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Living wage could close care homes

Closures could lead to greater GP workload, warn providers

Adrian O'Dowd

Thursday, 20 August 2015

The proposed National Living Wage could lead to a major care provider collapsing in the next 12-24 months, according to five of the UK’s largest care providers.

Four Seasons Health Care, Bupa UK, HC-One, Care UK, Barchester, and Care England, which represents a broad range of providers, have written a joint letter to Chancellor George Osborne to highlight the issue, warning of a “catastrophic collapse”.

Last month, Mr Osborne announced his intention to introduce the National Living Wage which will mean all workers aged over 25 will be paid a minimum of £7.20 an hour from April 2016, rising to £9 an hour by 2020.

The care providers have calculated that the additional impact of the living wage on the sector could reach £1bn by 2020, with staff costs representing over 60% of the costs of care – although for more complex care this can rise to 80%.

Care homes in England currently care for more than 400,000 older people and the providers said a collapse of a major provider could lead to many frail older people being forced to seek support in the NHS.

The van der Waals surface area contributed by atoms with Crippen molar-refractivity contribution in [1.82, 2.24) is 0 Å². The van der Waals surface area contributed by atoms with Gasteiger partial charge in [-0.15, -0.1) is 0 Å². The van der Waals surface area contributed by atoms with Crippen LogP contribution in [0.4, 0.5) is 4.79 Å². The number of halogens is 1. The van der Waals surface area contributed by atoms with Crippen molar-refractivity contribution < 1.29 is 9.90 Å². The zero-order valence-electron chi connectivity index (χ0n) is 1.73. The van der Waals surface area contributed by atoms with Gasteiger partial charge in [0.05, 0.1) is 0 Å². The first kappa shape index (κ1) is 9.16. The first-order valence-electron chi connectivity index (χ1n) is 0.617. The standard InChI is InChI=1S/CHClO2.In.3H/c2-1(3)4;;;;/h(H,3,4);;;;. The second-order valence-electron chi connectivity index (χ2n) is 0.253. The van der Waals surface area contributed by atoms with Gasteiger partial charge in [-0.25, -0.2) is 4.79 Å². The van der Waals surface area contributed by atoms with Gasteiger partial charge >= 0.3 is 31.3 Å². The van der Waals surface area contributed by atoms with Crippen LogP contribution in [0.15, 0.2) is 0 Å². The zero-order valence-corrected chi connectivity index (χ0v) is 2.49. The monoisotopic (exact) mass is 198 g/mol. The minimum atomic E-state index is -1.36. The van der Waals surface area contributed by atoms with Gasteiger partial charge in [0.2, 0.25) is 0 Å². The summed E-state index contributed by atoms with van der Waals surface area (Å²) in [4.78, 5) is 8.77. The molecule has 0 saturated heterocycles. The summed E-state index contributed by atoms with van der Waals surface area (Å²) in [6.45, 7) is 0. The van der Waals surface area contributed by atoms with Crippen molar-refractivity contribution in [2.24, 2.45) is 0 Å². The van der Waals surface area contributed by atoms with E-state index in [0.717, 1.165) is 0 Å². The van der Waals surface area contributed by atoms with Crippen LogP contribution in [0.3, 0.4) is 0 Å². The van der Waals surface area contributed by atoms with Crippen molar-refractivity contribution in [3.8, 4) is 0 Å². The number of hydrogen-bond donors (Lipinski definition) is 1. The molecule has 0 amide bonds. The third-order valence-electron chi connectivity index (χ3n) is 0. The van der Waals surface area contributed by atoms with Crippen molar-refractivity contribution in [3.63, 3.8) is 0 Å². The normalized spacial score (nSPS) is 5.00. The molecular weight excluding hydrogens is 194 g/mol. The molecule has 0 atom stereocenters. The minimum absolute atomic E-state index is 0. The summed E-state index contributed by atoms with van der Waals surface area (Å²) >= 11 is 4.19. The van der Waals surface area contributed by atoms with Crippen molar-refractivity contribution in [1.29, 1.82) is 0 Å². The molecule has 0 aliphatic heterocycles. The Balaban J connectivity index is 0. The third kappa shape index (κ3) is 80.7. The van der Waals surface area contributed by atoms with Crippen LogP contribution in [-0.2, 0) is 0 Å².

GPs and other NHS providers would be left to deal with the considerable impact of a care provider closing in addition to their existing work pressures such as seasonal flu outbreaks, or winter beds pressure, said the letter.

Although the care sector welcomed the National Living Wage, they called on the government to provide adequate funding to ensure that the rise in care costs could be met.

They cited figures from LaingBuisson that showed the gap between local authority care home fee rates for older people and the cost of providing care has continued to widen over the past five years.

Professor Martin Green, chief executive of Care England, said: “The care sector welcomes the National Living Wage and has long campaigned for it to be introduced. However, it is not sustainable for us to meet the increased cost of care when local authorities are already paying well below the true cost of delivery.

“We want to work with the government to find a solution that will ensure the 400,000 people the care sector supports can continue to live in a safe and comfortable environment in their older years.”

A government spokesman said: “The overall costs of providing social care will be considered as part of the spending review later this year and we are working with the care sector to understand how the changes will affect them.”

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